[mythtv-users] Mythfilldatabase is REALLY slow.
danielk at cuymedia.net
Mon Oct 10 14:41:28 UTC 2011
On Sun, 2011-10-09 at 01:03 -0700, Gavin Hurlbut wrote:
> Unfortunately, mythtv uses fsync() in the recording path too, but I
> think we have it spaced out to be less abusive of the I/O subsystem,
> but not sure how recently it has been looked at in detail.
I just need to nip this in the bud early. MythTV performance issues
with ext4 have nothing to do with fsync() and everything do to with
database access. Every time you save a row to a DB the disk cache
must be flushed if barriers are enabled. This means if you have a
drive with a 32MB cache, that data must be written to disk. This
cache may include seeks each of which take 8ms to execute. The seeks
and the disk rotation latency can be the real killers once the cache
MythTV can make several DB writes per second at some times. But really
MythTV isn't as heavy a DB user as many modern applications. Turning
off barriers will have much more impact on your web browsing experience
with Firefox (which uses sqllite internally) than with your MythTV
The reason performance went down appreciably with ext4 shortly after
it was added to the Linux kernel is because the implementation of
barriers was changed. Barriers used to just mean that the data was
flushed across the SATA bus to the disk when crossing a barrier.
Modern disks have a small bit of RAM so that when you write to the
disk it can continue to accept other small writes while it actually
completes the first write. But if the power is cut abruptly there is
no battery or capacitor to allow those last few writes to complete
before the disk powers down. So the kernel was changed so that when
we encounter a barrier we wait for the data to actually make it to
the spinning platters and not just to the disk drive. Some disks and
many RAID controllers have battery backup, but those tend to be
professional drives and it's expected that those machines have a
professional system administrator who can turn off barriers or not
depending on the use case.
To see how barriers might affect performance think of a web page load:
Type in address & hit return: http://www.mythtv.org
Saved to DB: url, then request is made to remote server.
Saved to DB: tab names now that html has reported a new title
Saved to DB: location of html text in cache
browser requests each of the 80 resources
80 Saves to DB: location of each of the 80 resources
Here we have 83 saves to the DB each. Before the barrier changes
these would have all be in the RAM cache of the drive and taken
about 20ms to write to disk. But now as soon as the second write
to DB starts it gets stalled for 10 ms, then the download is stalled.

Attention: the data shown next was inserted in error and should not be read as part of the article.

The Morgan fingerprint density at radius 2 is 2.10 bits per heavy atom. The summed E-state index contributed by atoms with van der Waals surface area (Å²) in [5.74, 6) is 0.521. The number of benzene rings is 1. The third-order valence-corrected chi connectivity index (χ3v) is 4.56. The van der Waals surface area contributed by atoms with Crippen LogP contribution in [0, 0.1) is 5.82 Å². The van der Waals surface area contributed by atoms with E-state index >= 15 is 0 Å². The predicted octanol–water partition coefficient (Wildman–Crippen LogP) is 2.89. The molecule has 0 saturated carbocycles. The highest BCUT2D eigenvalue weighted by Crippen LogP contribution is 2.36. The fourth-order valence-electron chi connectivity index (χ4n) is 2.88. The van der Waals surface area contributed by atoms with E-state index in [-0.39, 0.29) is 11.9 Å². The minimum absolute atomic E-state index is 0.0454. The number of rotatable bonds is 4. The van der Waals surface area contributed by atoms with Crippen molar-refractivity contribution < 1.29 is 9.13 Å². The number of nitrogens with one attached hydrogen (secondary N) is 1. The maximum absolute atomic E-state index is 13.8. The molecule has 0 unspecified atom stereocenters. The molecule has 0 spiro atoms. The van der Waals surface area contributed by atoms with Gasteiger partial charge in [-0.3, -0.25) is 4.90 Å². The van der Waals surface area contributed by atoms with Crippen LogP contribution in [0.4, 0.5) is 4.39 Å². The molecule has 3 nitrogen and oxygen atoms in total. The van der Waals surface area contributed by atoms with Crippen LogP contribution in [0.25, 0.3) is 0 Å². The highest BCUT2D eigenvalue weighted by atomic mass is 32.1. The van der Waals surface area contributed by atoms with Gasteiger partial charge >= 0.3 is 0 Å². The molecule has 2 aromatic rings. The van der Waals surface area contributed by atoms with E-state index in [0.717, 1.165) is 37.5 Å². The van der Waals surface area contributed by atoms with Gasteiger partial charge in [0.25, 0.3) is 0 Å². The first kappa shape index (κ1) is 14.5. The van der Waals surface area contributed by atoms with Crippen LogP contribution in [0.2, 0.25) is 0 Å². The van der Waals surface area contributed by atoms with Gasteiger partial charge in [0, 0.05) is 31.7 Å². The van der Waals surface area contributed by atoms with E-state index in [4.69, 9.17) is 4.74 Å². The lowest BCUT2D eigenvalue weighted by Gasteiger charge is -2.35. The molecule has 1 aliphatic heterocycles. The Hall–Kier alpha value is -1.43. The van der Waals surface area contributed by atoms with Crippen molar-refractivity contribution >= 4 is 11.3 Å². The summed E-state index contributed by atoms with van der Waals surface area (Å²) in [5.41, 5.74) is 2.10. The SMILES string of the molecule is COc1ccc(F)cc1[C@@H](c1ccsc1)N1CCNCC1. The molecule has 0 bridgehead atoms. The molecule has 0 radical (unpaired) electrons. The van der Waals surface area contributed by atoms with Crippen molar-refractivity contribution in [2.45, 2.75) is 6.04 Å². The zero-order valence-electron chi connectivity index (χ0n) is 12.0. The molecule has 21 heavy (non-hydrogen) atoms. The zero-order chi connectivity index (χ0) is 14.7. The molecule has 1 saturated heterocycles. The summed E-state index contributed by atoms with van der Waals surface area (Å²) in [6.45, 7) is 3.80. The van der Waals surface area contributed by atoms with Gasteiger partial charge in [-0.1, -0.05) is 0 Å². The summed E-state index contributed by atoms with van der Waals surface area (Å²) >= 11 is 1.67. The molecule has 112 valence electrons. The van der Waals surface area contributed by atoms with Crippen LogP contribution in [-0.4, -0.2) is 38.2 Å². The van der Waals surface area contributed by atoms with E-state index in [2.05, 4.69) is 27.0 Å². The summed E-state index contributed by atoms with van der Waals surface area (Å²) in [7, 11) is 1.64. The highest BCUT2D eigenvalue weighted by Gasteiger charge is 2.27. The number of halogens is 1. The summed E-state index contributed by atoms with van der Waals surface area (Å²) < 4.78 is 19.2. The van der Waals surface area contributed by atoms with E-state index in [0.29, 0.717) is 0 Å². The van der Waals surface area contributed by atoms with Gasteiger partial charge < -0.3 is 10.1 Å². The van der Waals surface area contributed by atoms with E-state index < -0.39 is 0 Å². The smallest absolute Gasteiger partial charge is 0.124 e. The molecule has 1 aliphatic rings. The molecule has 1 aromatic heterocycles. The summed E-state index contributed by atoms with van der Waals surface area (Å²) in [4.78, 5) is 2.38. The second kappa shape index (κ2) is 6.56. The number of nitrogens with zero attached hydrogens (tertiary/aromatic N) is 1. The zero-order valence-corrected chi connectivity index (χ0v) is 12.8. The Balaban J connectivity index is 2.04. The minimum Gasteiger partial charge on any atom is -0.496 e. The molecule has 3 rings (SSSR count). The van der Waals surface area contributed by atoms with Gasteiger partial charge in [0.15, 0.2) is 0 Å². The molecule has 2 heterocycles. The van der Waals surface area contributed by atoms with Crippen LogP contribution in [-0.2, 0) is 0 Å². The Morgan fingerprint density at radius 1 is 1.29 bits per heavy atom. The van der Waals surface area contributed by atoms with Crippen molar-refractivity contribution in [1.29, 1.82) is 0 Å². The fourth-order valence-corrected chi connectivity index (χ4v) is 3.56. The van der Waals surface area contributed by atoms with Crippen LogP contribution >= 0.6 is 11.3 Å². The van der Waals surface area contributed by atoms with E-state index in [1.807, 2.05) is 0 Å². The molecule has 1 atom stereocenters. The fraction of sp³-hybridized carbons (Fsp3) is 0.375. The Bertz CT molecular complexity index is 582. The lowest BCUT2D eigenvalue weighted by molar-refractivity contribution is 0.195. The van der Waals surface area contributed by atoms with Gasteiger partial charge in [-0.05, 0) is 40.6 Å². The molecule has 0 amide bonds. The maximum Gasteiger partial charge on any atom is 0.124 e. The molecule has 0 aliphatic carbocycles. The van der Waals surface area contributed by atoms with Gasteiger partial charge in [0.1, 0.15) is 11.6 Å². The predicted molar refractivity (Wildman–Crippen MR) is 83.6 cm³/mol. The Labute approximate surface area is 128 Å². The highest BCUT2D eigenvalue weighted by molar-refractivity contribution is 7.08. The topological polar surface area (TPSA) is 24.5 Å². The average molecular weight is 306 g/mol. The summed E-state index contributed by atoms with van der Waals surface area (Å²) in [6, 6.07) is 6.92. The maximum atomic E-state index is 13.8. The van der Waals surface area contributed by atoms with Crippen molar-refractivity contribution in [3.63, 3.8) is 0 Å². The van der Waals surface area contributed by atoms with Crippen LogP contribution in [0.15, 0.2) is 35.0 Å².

Lets say you are loading a web page on 10 TCP connections and the
roundtrip delay is 40 ms. Before the changes the web page load would
take 40 + 80/10 * 40 = 360 ms, now it takes 40+10 + 80 * (40+10) =
3200 ms. The key here is that things that would have run in parallel
became serialized because they had to write something to disk before
they could proceed.
It wasn't just ext4 that suffered a performance penalty from the barrier
changes, XFS and JFS did as well. ext4 was just the poster child because
it was corruption of ext4 stored that forced the barrier changes and the
change also happened just after a large number of people began
experimenting with ext4 since it had just made it into the kernel. I
remember SGI hardware guys complaining to me at cocktail parties over a
decade ago about how PC's didn't have any protection against loss of
power which was a major problem for XFS when initially ported to Linux.
As for solutions... If you are not a guru and don't make backups on a
regular basis, use ext3 for the disk that contains your databases (/var
and /home directories) and XFS for the disks that contain your video.
Mount the XFS disk with the nobarrier,noatime options. Then don't worry
about this issue.
If you already have ext4 on the partition with /var and /home and don't
want to change it, you can mount with nobarrier or one of the other
suggestions being made here, but you should know that ext4 with
nobarrier is not as safe as ext3 with nobarrier. Like XFS, ext4 uses
delayed allocation, which increases the window of time you are
vulnerable to a loss of power. Ironically this doesn't cause a
problem with mysql, sqllite or mythtv which use fflush() appropriately.
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